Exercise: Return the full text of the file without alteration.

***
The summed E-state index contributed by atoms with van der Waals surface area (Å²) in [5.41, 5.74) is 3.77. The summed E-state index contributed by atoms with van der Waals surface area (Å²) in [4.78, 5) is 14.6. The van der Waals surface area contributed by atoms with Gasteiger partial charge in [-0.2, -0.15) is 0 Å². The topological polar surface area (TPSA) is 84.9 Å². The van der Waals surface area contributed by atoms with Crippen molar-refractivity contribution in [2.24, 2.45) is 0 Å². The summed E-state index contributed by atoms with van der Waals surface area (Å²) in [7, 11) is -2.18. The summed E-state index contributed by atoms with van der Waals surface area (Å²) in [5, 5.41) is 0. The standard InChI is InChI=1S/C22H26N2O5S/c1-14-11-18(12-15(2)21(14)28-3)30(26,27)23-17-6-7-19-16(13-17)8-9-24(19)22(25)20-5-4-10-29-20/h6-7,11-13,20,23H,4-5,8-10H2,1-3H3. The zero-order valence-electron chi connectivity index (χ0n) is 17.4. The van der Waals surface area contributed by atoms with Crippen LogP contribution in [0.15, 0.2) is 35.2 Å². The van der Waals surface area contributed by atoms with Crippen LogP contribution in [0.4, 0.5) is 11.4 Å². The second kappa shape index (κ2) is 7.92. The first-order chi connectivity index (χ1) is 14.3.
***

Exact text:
The summed E-state index contributed by atoms with van der Waals surface area (Å²) in [5.41, 5.74) is 3.77. The summed E-state index contributed by atoms with van der Waals surface area (Å²) in [4.78, 5) is 14.6. The van der Waals surface area contributed by atoms with Gasteiger partial charge in [-0.2, -0.15) is 0 Å². The topological polar surface area (TPSA) is 84.9 Å². The van der Waals surface area contributed by atoms with Crippen molar-refractivity contribution in [2.24, 2.45) is 0 Å². The summed E-state index contributed by atoms with van der Waals surface area (Å²) in [7, 11) is -2.18. The summed E-state index contributed by atoms with van der Waals surface area (Å²) in [5, 5.41) is 0. The standard InChI is InChI=1S/C22H26N2O5S/c1-14-11-18(12-15(2)21(14)28-3)30(26,27)23-17-6-7-19-16(13-17)8-9-24(19)22(25)20-5-4-10-29-20/h6-7,11-13,20,23H,4-5,8-10H2,1-3H3. The zero-order valence-electron chi connectivity index (χ0n) is 17.4. The van der Waals surface area contributed by atoms with Crippen LogP contribution in [0.15, 0.2) is 35.2 Å². The van der Waals surface area contributed by atoms with Crippen LogP contribution in [0.4, 0.5) is 11.4 Å². The second kappa shape index (κ2) is 7.92. The first-order chi connectivity index (χ1) is 14.3.